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Revisiting the Gross National Cool: Layers of Self and Other since prewar Japan

Living in London now, in an environment where Asian (and in this case East Asian) culture is peripheral, I am hungry to see or hear representations of almost any kind, and am unbothered in my rampant consumption of Japanese cultural products. But growing up in Singapore as an ethnic Chinese, I felt conflicted about the widespread popularity of Japanese films and books.

By Ying Bi Lee

Living in London now, in an environment where Asian (and in this case East Asian) culture is peripheral, I am hungry to see or hear representations of almost any kind, and am unbothered in my rampant consumption of Japanese cultural products. But growing up in Singapore as an ethnic Chinese, I felt conflicted about the widespread popularity of Japanese films and books. Many of my peers’ grandparents had lived through Japan’s occupation of our country from 1942 to 1945, and it felt strange revering a culture that had instigated acts of military and sexual violence against us barely half a century past. It should go without saying that I do not, and did not, hold those from Japan now accountable for acts they did not themselves carry out. But experiencing the two sides of this coin has enabled me to place my finger on the conflict between two layers of Self and Other of which I am on different sides of.

Over a decade after the term began to be used to describe the power and popularity of Japanese cultural exports, Japan’s Gross National Cool has not dimmed. The world continues to be enraptured by the Japanese film and animation industry – supposedly in its 4th Anime Boom; Japanese literature – like the never-ending fascination with Haruki Murakami; and many more dimensions of contemporary Japanese culture – see the (often random and meaningless) Japanese script adorning apparel / visions of a Neo Tokyo inspiring (as well as being popularised by) everything from Blade Runner to Stranger Things to Kanye West, apparently.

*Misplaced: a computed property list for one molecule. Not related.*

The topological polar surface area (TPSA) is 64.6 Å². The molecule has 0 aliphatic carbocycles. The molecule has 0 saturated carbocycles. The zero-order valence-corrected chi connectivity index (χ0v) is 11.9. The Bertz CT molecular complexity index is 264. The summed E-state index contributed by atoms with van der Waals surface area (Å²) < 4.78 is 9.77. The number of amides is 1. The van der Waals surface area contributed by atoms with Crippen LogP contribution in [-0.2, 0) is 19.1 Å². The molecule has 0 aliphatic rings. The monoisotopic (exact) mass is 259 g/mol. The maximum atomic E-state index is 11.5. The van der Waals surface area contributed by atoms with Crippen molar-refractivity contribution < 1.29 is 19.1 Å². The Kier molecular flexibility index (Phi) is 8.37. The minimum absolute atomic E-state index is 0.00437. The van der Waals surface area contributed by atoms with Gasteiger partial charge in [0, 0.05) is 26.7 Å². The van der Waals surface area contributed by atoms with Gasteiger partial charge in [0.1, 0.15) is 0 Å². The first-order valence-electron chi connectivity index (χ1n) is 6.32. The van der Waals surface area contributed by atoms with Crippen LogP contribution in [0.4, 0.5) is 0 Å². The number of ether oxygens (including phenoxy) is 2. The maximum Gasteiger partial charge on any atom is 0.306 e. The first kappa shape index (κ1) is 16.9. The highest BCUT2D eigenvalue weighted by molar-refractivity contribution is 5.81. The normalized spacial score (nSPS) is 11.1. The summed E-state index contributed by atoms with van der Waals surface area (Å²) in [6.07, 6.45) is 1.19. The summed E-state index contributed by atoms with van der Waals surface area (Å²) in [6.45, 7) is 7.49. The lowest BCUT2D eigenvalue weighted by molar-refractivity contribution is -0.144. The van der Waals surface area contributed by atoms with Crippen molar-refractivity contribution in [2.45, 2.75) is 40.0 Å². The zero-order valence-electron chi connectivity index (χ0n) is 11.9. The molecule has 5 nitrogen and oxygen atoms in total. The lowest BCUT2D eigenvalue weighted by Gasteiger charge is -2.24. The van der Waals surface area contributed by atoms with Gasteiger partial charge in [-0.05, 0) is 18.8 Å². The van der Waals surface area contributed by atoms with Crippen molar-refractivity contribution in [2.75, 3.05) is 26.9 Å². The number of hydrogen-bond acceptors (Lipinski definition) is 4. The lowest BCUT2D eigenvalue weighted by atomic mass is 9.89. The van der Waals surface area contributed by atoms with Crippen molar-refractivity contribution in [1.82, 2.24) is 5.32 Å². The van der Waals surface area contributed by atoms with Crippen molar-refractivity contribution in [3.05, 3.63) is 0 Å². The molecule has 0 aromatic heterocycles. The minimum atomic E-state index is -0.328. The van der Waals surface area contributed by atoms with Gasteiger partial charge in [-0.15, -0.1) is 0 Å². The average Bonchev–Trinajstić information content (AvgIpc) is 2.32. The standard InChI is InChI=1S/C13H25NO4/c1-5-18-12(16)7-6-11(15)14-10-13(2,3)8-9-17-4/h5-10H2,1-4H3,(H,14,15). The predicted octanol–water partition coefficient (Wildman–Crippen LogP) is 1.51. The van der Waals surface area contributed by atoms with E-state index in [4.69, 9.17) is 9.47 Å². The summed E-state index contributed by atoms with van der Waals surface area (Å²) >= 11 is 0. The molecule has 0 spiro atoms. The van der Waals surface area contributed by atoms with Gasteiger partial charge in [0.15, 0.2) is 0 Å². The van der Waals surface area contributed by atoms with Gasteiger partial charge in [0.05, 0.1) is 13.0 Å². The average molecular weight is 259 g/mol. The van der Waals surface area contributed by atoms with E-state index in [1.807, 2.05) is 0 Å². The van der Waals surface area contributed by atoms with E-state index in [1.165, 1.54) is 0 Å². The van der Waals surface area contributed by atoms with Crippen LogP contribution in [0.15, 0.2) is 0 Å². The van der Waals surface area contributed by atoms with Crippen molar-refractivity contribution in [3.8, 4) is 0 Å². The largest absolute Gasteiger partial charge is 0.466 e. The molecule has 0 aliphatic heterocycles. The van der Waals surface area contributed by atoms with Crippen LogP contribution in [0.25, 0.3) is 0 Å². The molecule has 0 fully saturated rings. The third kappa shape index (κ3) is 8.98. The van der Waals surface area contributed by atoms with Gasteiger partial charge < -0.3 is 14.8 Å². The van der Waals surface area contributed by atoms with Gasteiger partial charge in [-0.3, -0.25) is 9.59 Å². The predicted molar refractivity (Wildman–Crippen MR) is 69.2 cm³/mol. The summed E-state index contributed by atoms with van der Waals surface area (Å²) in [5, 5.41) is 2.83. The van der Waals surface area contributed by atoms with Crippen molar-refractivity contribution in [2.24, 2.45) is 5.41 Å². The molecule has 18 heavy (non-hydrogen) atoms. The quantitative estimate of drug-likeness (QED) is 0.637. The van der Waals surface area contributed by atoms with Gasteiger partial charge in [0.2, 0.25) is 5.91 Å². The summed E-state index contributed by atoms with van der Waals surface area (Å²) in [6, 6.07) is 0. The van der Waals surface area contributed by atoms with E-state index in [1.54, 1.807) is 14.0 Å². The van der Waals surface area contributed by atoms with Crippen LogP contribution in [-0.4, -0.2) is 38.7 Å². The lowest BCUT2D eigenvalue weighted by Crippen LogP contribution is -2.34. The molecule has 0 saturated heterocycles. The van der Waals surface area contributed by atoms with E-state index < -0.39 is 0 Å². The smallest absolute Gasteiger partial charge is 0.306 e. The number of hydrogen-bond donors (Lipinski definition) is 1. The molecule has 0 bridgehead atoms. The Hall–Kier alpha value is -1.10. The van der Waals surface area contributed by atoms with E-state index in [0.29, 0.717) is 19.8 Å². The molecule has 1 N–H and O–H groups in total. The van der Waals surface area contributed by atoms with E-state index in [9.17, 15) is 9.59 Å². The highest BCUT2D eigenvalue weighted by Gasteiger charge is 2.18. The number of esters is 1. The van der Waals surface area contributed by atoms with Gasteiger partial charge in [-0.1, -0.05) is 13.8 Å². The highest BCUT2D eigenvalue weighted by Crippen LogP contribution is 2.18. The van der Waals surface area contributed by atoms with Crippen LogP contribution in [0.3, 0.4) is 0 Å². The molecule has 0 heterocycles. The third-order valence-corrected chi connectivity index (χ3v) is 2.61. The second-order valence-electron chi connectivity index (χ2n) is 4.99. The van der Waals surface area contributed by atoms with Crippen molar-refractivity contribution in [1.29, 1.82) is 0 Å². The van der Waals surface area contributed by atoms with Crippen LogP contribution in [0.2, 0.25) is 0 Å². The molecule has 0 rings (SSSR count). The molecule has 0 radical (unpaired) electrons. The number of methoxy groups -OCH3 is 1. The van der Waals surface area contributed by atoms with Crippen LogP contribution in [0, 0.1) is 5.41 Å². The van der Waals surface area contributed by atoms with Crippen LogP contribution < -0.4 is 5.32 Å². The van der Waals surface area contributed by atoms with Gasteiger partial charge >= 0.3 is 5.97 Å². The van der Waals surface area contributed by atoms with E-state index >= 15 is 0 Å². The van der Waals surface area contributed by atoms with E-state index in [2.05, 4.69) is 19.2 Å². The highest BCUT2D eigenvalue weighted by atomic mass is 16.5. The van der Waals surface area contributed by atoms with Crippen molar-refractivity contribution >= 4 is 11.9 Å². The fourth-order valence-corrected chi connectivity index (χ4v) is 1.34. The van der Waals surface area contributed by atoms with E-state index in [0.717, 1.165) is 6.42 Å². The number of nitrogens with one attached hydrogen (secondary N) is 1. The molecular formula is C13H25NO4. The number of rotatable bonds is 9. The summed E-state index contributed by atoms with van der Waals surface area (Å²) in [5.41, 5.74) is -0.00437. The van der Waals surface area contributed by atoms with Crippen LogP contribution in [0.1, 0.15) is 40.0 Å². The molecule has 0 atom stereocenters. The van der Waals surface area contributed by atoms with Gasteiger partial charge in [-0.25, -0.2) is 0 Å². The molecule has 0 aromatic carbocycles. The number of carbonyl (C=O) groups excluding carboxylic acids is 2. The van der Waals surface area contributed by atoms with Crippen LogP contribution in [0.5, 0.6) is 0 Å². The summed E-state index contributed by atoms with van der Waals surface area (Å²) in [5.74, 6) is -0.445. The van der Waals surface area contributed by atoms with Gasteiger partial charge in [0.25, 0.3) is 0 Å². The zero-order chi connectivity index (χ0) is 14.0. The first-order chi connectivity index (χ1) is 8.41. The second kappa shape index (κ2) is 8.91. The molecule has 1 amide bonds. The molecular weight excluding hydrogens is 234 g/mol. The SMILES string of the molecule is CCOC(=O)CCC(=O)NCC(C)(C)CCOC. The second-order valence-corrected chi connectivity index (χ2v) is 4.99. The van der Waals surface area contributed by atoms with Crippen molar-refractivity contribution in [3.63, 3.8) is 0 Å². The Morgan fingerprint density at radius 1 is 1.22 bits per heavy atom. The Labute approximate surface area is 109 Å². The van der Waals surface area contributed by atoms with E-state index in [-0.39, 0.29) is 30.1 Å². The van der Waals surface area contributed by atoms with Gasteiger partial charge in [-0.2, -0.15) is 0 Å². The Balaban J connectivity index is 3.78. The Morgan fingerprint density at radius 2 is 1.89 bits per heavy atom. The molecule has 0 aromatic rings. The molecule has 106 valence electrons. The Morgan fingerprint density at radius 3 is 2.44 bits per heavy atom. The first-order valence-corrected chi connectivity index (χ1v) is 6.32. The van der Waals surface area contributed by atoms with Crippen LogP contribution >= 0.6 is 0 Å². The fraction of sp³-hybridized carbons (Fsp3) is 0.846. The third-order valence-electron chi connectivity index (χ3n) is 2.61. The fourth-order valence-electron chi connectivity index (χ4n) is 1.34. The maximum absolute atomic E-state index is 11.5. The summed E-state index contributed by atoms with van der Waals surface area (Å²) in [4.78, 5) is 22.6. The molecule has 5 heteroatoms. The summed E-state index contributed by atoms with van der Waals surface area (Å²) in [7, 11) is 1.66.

What does it even mean?

The widespread appeal of Japanese cultural products across both Western and Asian markets has been credited to the industry’s adaptation of Western culture and media into a Japanese cultural essence. It appears interesting and exciting – ‘exotic’ to the Western viewer, ‘modern’ to the Asian viewer – while remaining familiar and relatable. For a more in-depth examination, check out this article on The Murakami Effect, which uses the example of Japanese literature to explain the effect behind Japan’s Gross National Cool.

This idea of a Japanese essence and a Japanese capacity to assimilate and indigenise the foreign is not one that is merely theorised by scholars of contemporary Japanese popular culture. It is one that finds its roots in ancient Japanese myths and religion, and which has been mobilised by the statist Shinto nationalism in Meiji Japan (1868-1911) to articulate its understandings of Self and Other, and to justify its foreign policy and military action leading up to the end of the Second World War.

Facing the threat of Western domination in the latter half of the 19th century, distilling and claiming a Japanese essence became the cornerstone for the construction of a Japanese national and cultural identity. Perhaps this essence is best expressed by Japanese scholars of the time.

Okakura Kakuzō writes: “The Indo-Tartaric blood of this race was in itself a heritage which qualified it to imbibe from the two sources, and so mirror the whole of Asiatic consciousness. The unique blessing of unbroken sovereignty, the proud self-reliance of an unconquered race, and the insular isolation [initially natural, then self-imposed by the Tokugawa Shogunate] which protected ancestral ideas and instincts at the cost of expansion, made Japan the real repository of the trust of Asiatic thought and culture.”

Anesaki Masaharu writes: “Our nation [Japan] is the only true Buddhist nation of all the nations in the world. It is thus upon the shoulders of this nation that the responsibility for the unification of Eastern and Western thought and the continued advancement of the East falls.”

Drawing from discourse on the mixed racial origins of the Japanese, which is said to hybridise Northern and Southern Asian races in ancient times, and later the Chinese and Koreans, this unique quality of Japaneseness was identified as a capacity for assimilating the foreign without tarnishing or transforming the Japanese essence. The Japanese emperor and people, Shinto nationalists also claimed, descend from the Shinto Sun Goddess Amaterasu. Meiji Buddhists declared there was no difference between the Emperor’s Law and Buddha’s Law.